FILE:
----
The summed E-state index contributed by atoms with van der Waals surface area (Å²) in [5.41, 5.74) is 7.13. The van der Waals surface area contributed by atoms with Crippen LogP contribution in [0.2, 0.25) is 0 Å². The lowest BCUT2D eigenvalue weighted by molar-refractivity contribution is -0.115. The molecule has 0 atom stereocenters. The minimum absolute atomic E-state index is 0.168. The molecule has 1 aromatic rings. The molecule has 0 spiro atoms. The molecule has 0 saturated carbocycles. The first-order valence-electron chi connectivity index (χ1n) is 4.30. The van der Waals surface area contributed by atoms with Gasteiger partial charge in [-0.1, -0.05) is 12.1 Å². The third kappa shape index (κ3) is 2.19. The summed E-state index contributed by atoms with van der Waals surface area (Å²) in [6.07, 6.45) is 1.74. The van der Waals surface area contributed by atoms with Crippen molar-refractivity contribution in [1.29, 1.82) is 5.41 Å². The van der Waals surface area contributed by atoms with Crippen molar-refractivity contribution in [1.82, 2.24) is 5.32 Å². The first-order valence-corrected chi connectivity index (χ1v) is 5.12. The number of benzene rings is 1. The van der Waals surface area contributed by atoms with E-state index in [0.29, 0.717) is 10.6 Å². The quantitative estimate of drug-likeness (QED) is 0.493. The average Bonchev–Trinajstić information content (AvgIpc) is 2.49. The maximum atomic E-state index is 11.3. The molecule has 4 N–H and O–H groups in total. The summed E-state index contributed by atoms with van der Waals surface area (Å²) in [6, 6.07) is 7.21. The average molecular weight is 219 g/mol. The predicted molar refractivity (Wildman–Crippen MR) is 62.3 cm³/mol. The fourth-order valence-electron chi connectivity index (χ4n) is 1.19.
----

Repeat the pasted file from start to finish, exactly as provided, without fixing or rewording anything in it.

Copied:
The summed E-state index contributed by atoms with van der Waals surface area (Å²) in [5.41, 5.74) is 7.13. The van der Waals surface area contributed by atoms with Crippen LogP contribution in [0.2, 0.25) is 0 Å². The lowest BCUT2D eigenvalue weighted by molar-refractivity contribution is -0.115. The molecule has 0 atom stereocenters. The minimum absolute atomic E-state index is 0.168. The molecule has 1 aromatic rings. The molecule has 0 spiro atoms. The molecule has 0 saturated carbocycles. The first-order valence-electron chi connectivity index (χ1n) is 4.30. The van der Waals surface area contributed by atoms with Gasteiger partial charge in [-0.1, -0.05) is 12.1 Å². The third kappa shape index (κ3) is 2.19. The summed E-state index contributed by atoms with van der Waals surface area (Å²) in [6.07, 6.45) is 1.74. The van der Waals surface area contributed by atoms with Crippen molar-refractivity contribution in [1.29, 1.82) is 5.41 Å². The van der Waals surface area contributed by atoms with Crippen molar-refractivity contribution in [1.82, 2.24) is 5.32 Å². The first-order valence-corrected chi connectivity index (χ1v) is 5.12. The number of benzene rings is 1. The van der Waals surface area contributed by atoms with E-state index in [0.29, 0.717) is 10.6 Å². The quantitative estimate of drug-likeness (QED) is 0.493. The average Bonchev–Trinajstić information content (AvgIpc) is 2.49. The maximum atomic E-state index is 11.3. The molecule has 4 N–H and O–H groups in total. The summed E-state index contributed by atoms with van der Waals surface area (Å²) in [6, 6.07) is 7.21. The average molecular weight is 219 g/mol. The predicted molar refractivity (Wildman–Crippen MR) is 62.3 cm³/mol. The fourth-order valence-electron chi connectivity index (χ4n) is 1.19.